Should You Use CDs for Retirement Planning?

Quick Answer

CDs can be a good retirement planning add-on—not the centerpiece of your strategy. While they can help boost your savings, returns are usually lower when compared to stock investing.

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Certificates of deposit (CDs) can help grow your savings in the short term, especially when interest rates are high. Funds are generally locked into the account for the duration of the CD term. When it ends, you'll get back your initial investment, plus interest. CDs can be a helpful addition to your retirement planning strategy, but they shouldn't be your primary saving tool. Here's when they may be beneficial, along with other retirement saving options to consider.

Pros and Cons of Using CDs for Retirement


  • CDs are considered low-risk investments. You'll know what your returns will be from the outset, assuming you don't pull your money out before the term ends. Early withdrawals typically result in a penalty.
  • Returns usually outpace savings accounts. The interest rates on savings accounts, CDs and money market accounts generally follow the federal funds rate. When this rate goes up, annual percentage yields (APYs) usually do too. CDs tend to offer higher yields than other deposit accounts. As of November 2023, some CD yields are up to 6.5%.
  • They offer another way to save. This can be appealing if you've hit your annual contribution limit on other retirement accounts. CDs can allow you to continue saving and earn decent yields.
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  • Returns are lower than higher-risk investments. Over the past century, the stock market has had average annual returns of around 10%. Stock investing is generally used to fuel long-term growth, but it comes with more risk than CDs. Returns aren't guaranteed—and you can expect bouts of market volatility along the way.
  • They're not ideal if retirement is years away. If you're a long way out from retirement, a CD probably isn't your best savings option. Retirement accounts like 401(k)s and IRAs offer tax advantages and potentially higher returns in the long run.
  • Early withdrawal penalties can minimize returns. Taking money out of a CD early can result in hefty fees. The penalty depends on the account terms but could equal more than a year's worth of interest.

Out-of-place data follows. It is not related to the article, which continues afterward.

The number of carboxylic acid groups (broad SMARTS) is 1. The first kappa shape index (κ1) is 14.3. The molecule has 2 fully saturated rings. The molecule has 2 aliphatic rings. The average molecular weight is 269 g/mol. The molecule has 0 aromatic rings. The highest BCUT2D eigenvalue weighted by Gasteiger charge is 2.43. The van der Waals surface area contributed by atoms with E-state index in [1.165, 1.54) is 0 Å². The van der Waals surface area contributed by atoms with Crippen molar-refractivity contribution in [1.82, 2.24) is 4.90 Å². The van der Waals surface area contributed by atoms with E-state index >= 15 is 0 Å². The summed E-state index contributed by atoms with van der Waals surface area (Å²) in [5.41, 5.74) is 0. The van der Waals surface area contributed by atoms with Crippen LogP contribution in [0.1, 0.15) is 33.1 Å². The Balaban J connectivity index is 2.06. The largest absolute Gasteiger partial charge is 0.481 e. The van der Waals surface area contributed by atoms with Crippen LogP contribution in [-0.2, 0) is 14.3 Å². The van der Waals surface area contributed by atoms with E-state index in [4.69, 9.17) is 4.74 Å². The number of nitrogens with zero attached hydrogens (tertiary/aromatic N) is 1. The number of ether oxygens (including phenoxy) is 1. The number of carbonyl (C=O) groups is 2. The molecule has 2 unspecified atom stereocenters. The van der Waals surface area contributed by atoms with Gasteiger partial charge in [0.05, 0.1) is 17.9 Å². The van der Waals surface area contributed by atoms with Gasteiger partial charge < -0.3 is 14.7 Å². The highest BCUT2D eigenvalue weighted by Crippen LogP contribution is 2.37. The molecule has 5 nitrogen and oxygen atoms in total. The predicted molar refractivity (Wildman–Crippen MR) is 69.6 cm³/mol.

When CDs May Be a Good Addition to Your Retirement Portfolio

In the following scenarios, CDs may be a solid addition to your retirement strategy.

You're Getting Closer to Retirement

If retirement is only a few years away, CDs could provide a safe way to make extra money on your savings—assuming you have other income sources in the mix. Let's say you're planning to retire in three years. Interest rates are up and you find a five-year CD with a competitive APY. You could put a portion of your nest egg into the account and let it grow.

When you retire, you can draw on other sources of income until your CD expires. That may be Social Security benefits, taxable distributions from a 401(k) or traditional IRA or tax-free withdrawals from a Roth IRA. CDs can be another vehicle you use to grow your savings, even in retirement. Their low-risk nature can also provide diversification and help balance out high-risk investments in your portfolio.

You've Maxed Out Your Retirement Account Contributions

Tax-deferred retirement accounts like 401(k)s, traditional IRAs and health savings accounts (HSAs) have annual contribution limits. Contributions also reduce your taxable income. If you've maxed out your contributions but want to continue saving, CDs might be a good option—especially since you've already gotten the maximum tax benefit on those retirement accounts.

Other Ways to Save for Retirement

  • 401(k): These employer-sponsored retirement accounts offer multiple tax benefits. The money you put into a 401(k) will reduce your taxable income while you're working. You might also be eligible for an employer match. You'll owe taxes when you withdraw funds in retirement.
  • IRA: If you don't have access to a 401(k), a traditional IRA offers similar tax benefits. A Roth IRA works a little differently and is funded with after-tax dollars. That means you won't be taxed on withdrawals you take in retirement.
  • HSA: Contributions to an HSA are tax-deductible. Your earnings will also grow tax-free, and you won't be taxed on withdrawals that are used for qualified medical expenses. Another perk is that once you turn 65, you can use HSA funds for whatever you like; however, you'll still be taxed on non-qualified distributions. HSAs are available to those enrolled in high-deductible health plans.
  • Brokerage account: You can use a brokerage account to buy stocks, bonds, mutual funds, exchange-traded funds (ETFs) and other investments. You won't get the tax advantages of a 401(k) or IRA, but a brokerage account can make sense if you've already maxed out those accounts. Unlike CDs, cash in a brokerage account can be withdrawn without penalty.
  • Annuity: You can purchase annuities from insurance companies and some banks, mutual fund companies and brokerage firms. In exchange, you may receive guaranteed income payments in retirement. Fees might eat into these benefits, depending on how the annuity is structured.

The Bottom Line

CDs may or may not fit into your retirement planning strategy. They're worth considering if you've maxed out your retirement accounts or are close to retirement. CDs are considered safe investments, though long-term returns are usually lower than investments that carry more risk. Early withdrawal penalties also typically apply.

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